A FIERCE row over the actions of the Prime Minister’s top aide continues today as Dominic Cummings faces more allegations that he broke lockdown rules.

Boris Johnson is under renewed pressure to sack Mr Cummings after reports surfaced that the 48-year-old made a second trip to County Durham, where his family lives, despite social restrictions.

The PM pledged his “full support” on Saturday to his under-fire chief adviser, who it emerged had travelled 260 miles to the North East in March to self-isolate with his family while official guidelines warned against long-distance journeys.

According to the Sunday Times, the Conservative Party leader told allies he would not throw Mr Cummings “to the dogs” following reports he made the journey to ensure his four-year-old child could be looked after as he and his wife were ill.

But according to reports in the Observer and Sunday Mirror, the former Vote Leave campaign co-ordinator made a second trip to Durham and was seen there on April 19 – five days after being photographed on his return to Westminster.

A second eyewitness told the two papers they saw him a week earlier in Barnard Castle on Easter Sunday, during the period he was believed to be self-isolating.

Downing Street has said it would “not waste time” replying to the fresh allegations from “campaigning newspapers”.

Transport Secretary Grant Shapps, who was sent out to defend Mr Cummings at the daily Downing Street coronavirus briefing on Saturday, will face further questions over the latest developments when he represents the Government during the Sunday morning political television programmes.

As well as Mr Shapps, a host of senior Cabinet ministers – including Health Secretary Matt Hancock and Attorney General Suella Braverman – issued statements of support for Mr Cummings on social media.

In a statement on Saturday morning, Number 10 said Mr Cummings had travelled to be close to family to seek help looking after his four-year-old child after his wife became ill with coronavirus symptoms – a virus which has seen more than 45,000 people in the UK die after contracting it, according to the latest available data.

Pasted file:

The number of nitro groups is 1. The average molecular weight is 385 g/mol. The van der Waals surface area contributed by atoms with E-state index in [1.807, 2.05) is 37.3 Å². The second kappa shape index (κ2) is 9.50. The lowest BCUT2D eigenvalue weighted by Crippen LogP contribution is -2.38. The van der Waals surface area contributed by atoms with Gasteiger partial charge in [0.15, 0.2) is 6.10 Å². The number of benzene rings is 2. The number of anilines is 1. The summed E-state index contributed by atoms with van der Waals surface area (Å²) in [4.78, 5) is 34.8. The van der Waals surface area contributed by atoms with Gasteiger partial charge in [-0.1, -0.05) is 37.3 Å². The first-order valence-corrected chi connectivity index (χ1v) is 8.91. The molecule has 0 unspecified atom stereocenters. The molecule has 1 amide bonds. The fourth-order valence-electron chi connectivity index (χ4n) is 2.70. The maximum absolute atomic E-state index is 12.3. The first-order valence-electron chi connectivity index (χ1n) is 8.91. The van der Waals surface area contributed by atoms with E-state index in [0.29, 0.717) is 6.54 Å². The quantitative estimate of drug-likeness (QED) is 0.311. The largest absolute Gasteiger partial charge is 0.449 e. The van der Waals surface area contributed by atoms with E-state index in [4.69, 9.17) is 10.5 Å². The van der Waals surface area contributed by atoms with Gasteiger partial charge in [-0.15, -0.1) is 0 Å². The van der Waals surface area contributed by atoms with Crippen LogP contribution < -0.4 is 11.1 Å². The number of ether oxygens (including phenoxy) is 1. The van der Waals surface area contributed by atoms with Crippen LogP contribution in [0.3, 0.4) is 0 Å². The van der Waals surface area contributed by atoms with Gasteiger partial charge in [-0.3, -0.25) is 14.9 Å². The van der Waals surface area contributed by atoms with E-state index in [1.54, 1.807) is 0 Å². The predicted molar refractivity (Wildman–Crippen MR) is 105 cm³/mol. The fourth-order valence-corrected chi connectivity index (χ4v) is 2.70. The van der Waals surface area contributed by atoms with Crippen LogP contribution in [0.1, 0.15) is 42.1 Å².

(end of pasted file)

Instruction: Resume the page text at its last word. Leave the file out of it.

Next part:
Speaking at the press conference, Mr Shapps added that Mr Cummings had “stayed put for 14 days” while residing at a family property, having pre-empted his own illness once his wife showed Covid-19 symptoms.

But the trip to Barnard Castle on April 12, if correct, would call that testimony into question.

The Northern Echo:

Barnard Castle, pictured on April 21

According to the papers, 70-year-old retired teacher Robin Lees, of Barnard Castle, said he saw Mr Cummings and his family walking by the River Tees.

He told the Mirror and Observer: “I was a bit gobsmacked to see him, because I know what he looks like.

“It just beggars belief to think you could actually drive when the advice was stay home, save lives. It couldn’t have been clearer.”

The papers also reported that a second unnamed source recalled seeing Mr Cummings in woodland near his family’s Durham property on April 19, recognising him due to him wearing his trademark beanie hat.

He reportedly was heard commenting on how “lovely” the bluebells were during an early-morning Sunday stroll with his journalist wife Mary Wakefield.

The claims prompted fury among MPs, and Ian Blackford, SNP Westminster leader, renewed his calls for the PM to axe Mr Cummings from his team.

Responding to the allegations, a No 10 spokeswoman said: “Yesterday the Mirror and Guardian wrote inaccurate stories about Mr Cummings.

“Today they are writing more inaccurate stories including claims that Mr Cummings returned to Durham after returning to work in Downing Street on 14 April.

“We will not waste our time answering a stream of false allegations about Mr Cummings from campaigning newspapers.”

The latest wave of lockdown infringement allegations against Mr Cummings came as Durham Police put out a fresh statement standing by earlier assertions that officers spoke with family members of Mr Cummings, only for the Government to deny it.

A new statement from the constabulary said the Leave campaigner’s father had a conversation with officers after he requested to speak to them.

Durham Police said: “During that conversation (with officers), Mr Cummings’ father confirmed that his son had travelled with his family from London to the North East and was self-isolating in part of the property.”